A bill introduced by New York Assemblyman Gary Pretlow last Thursday hopes to expand the state’s gambling opportunities. It would allow digital gambling, as well as permit racetracks and other commercial facilities to join forces with New York’s four casinos to launch in-person sports betting through kiosks. If approved, sports gambling could soon make its way to venues such as Madison Square Garden and Yankee Stadium.
Sports gambling was first legalized in the Empire State in 2013 after voters approved an amendment to the state’s constitution that allowed commercial casinos. Four casinos were subsequently launched and the idea of offerings sportsbooks has always been on the back of everyone’s mind. However, it wasn’t until the U.S. Supreme Court reversed PASPA last May that New York was able to finally move forward.
After PASPA was eliminated, the New York Gaming Commission drafted regulations this past January that would authorize sports wagers at the casinos. Not much has moved since then, as the state’s governor, Andrew Cuomo, feels that legalization of sports gambling would require another constitutional amendment.
In speaking with Legal Sports Report recently, Pretlow stated, “Maybe [Cuomo] won’t veto it. Maybe we can override his veto. A lot of things can happen. But if we don’t try something, it’s never going to happen.” He reiterated that position during a discussion held at the Cardozo School of Law last Friday, asserting, “I have it on good authority that the governor, who has heretofore said it was unconstitutional, has backed away from that. We’ve not heard the governor say anything about it being unconstitutional in the past few days.”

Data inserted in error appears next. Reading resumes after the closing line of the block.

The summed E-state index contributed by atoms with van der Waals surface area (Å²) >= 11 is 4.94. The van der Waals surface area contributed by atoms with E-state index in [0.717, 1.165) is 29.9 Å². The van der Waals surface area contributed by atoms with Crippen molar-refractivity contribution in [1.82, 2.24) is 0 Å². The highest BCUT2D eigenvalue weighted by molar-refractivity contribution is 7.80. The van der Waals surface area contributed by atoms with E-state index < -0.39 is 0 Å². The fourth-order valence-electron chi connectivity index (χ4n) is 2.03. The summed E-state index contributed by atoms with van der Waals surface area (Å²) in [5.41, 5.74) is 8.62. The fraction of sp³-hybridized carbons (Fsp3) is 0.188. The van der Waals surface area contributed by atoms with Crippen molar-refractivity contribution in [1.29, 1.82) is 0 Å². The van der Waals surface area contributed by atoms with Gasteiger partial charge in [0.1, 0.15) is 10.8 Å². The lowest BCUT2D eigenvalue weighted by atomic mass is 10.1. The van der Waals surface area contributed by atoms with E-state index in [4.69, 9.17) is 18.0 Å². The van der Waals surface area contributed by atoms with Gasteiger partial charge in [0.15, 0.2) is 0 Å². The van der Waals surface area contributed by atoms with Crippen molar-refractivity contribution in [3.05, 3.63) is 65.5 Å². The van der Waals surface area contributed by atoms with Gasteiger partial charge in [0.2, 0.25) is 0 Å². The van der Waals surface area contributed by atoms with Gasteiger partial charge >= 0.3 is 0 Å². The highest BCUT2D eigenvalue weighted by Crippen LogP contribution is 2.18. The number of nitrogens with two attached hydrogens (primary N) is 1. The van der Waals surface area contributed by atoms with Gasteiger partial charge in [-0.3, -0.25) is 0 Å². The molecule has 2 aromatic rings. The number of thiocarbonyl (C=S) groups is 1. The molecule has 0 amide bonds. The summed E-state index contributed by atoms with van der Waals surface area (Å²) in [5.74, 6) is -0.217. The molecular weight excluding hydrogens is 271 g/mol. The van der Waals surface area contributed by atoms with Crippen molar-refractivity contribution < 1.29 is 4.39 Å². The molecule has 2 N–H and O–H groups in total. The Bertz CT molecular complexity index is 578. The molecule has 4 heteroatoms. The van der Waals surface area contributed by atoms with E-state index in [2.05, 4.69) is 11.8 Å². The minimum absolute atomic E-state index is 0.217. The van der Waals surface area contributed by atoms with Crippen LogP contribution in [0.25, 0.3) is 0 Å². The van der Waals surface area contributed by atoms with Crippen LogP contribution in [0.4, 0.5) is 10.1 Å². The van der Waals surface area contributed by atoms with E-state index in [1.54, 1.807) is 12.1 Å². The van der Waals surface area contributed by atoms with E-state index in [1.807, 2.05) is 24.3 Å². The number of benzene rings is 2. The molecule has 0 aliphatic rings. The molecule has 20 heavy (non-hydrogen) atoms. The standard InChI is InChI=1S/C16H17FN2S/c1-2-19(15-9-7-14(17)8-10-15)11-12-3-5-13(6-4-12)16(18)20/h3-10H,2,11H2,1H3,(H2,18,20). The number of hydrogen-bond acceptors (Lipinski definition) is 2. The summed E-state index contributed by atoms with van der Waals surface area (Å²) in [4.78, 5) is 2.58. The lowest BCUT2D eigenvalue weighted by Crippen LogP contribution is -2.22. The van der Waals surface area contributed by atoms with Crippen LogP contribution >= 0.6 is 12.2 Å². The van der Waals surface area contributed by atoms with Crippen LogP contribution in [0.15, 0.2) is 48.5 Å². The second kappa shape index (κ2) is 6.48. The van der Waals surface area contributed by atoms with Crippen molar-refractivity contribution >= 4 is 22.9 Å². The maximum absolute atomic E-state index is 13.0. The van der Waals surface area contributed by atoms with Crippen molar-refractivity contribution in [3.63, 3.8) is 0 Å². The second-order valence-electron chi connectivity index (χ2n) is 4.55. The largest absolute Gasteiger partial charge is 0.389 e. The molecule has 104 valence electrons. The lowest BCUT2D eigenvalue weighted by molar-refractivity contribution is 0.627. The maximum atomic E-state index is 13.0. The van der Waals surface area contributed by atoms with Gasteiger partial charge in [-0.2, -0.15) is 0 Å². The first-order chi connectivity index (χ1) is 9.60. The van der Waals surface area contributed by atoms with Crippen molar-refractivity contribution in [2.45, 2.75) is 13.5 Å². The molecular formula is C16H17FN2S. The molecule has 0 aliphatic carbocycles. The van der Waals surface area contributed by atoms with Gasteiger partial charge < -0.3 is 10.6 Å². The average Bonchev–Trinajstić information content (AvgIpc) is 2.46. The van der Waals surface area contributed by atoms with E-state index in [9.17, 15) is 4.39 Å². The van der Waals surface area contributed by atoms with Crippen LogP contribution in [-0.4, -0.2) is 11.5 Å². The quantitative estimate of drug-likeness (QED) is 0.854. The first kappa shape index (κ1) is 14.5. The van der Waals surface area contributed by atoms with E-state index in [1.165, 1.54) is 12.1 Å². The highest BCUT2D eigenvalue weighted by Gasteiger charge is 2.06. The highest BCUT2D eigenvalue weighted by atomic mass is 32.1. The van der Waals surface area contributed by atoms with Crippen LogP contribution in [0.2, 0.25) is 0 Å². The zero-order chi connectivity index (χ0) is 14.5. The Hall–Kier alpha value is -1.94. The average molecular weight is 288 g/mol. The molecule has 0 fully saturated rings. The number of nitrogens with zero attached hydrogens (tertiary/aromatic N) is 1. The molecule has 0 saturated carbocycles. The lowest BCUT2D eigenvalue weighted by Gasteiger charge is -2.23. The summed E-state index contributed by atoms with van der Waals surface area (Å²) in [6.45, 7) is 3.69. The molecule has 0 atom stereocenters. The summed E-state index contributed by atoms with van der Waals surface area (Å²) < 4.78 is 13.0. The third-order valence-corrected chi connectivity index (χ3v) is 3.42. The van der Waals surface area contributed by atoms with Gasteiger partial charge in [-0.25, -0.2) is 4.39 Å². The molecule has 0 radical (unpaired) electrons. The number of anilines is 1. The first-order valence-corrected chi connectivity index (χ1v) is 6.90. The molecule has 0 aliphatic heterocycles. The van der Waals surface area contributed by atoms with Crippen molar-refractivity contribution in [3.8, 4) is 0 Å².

However, that assertion may not be accurate. When contacted by Gambling Compliance, the governor’s office “categorically denied” that Cuomo had changed his mind.
Pretlow has been behind most of the gambling-related bills to reach lawmakers in the past several months. He has been pushing for legalized online poker and sports gambling, alongside Senator Joseph Addabbo. Between the two, they are leading a fierce battle to introduce the activities in an effort, as is the case with most states, to capitalize on the billion-dollar markets and help boost their state’s revenue.